Maybe….

    Tom Degan
    Goshen, NY

  27. epo says:

    Watched a bit of it on TV last night (UK), while some of the music seemed kind of timeless, some of it was dreadful. All of the talking heads seemed from eons ago.

    @#14: where did you get a probable broken skull from? and why stop there? What if it has been a blind, disabled black child and Pete Townsend had bludgeoned it to death with a maniac grin on his face?

  28. Teller says:

    Then Paul Krassner wasn’t there.

  29. Halloween Jack says:

    Hoffman claims that Townshend bumped into him accidentally; the Hoffman page on Wikipedia says (without source) that Townshend hit Hoffman in the back, not the head.

    I suspect that it may be one of those things where someone remembers something happening a certain way because they’ve heard the story so often that it’s as if they were there. I find it a little suspicious that, while one of the most popular rock groups in the world is playing at the biggest music festival in the world, and the documentary filmmakers are in the process of changing film reels, no one else there had a camera, but Krassner, Country Joe McDonald, and countless other people were watching the stage at that exact moment.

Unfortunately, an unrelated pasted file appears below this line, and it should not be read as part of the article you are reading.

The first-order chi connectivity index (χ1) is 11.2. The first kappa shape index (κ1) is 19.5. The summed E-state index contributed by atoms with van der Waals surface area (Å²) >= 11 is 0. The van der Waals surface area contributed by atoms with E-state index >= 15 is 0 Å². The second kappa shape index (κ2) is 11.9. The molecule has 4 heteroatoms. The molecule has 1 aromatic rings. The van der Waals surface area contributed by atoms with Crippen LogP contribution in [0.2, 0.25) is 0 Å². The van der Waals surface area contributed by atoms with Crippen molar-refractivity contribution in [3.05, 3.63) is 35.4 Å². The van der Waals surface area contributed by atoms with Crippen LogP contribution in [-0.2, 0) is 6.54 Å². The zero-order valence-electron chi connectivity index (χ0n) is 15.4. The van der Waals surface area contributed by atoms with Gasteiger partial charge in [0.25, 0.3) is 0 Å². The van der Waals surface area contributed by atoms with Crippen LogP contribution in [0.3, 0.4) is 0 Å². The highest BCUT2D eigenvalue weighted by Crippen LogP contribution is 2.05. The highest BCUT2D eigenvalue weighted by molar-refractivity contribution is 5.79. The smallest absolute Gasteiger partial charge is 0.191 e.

30. TheCrawNotTheCraw says:

    @21

    My points were a) Townshend has no right to assault people who wander on stage, and b) a solid body electric guitar could definitely kill someone.

    If, for examnple, I hit you in the head with the body of my Les Paul Gibson, you won’t be getting up any time soon. It would be like getting a sledgehammer to the head, which might not effect you, but would kill most people.

    “and why stop there? What if it has been a blind, disabled black child and Pete Townsend had bludgeoned it to death with a maniac grin on his face?” Because if I suggested that, then I’d be a idiot like you, I suppose.